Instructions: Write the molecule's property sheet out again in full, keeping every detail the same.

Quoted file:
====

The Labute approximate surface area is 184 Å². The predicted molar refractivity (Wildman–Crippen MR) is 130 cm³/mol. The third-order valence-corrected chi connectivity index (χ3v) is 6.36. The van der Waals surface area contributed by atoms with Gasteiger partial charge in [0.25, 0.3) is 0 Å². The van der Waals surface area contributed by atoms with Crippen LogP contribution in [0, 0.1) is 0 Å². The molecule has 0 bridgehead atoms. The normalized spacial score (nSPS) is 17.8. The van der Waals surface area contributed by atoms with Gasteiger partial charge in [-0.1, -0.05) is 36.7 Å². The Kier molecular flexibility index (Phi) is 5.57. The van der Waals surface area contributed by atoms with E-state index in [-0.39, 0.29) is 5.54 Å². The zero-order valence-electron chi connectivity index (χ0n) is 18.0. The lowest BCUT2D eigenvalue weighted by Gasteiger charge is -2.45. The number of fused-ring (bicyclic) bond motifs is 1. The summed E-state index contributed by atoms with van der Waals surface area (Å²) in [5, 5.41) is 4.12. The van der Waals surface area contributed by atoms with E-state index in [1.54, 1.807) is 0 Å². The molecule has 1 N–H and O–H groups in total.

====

The Labute approximate surface area is 184 Å². The predicted molar refractivity (Wildman–Crippen MR) is 130 cm³/mol. The third-order valence-corrected chi connectivity index (χ3v) is 6.36. The van der Waals surface area contributed by atoms with Gasteiger partial charge in [0.25, 0.3) is 0 Å². The van der Waals surface area contributed by atoms with Crippen LogP contribution in [0, 0.1) is 0 Å². The molecule has 0 bridgehead atoms. The normalized spacial score (nSPS) is 17.8. The van der Waals surface area contributed by atoms with Gasteiger partial charge in [-0.1, -0.05) is 36.7 Å². The Kier molecular flexibility index (Phi) is 5.57. The van der Waals surface area contributed by atoms with E-state index in [-0.39, 0.29) is 5.54 Å². The zero-order valence-electron chi connectivity index (χ0n) is 18.0. The lowest BCUT2D eigenvalue weighted by Gasteiger charge is -2.45. The number of fused-ring (bicyclic) bond motifs is 1. The summed E-state index contributed by atoms with van der Waals surface area (Å²) in [5, 5.41) is 4.12. The van der Waals surface area contributed by atoms with E-state index in [1.54, 1.807) is 0 Å². The molecule has 1 N–H and O–H groups in total.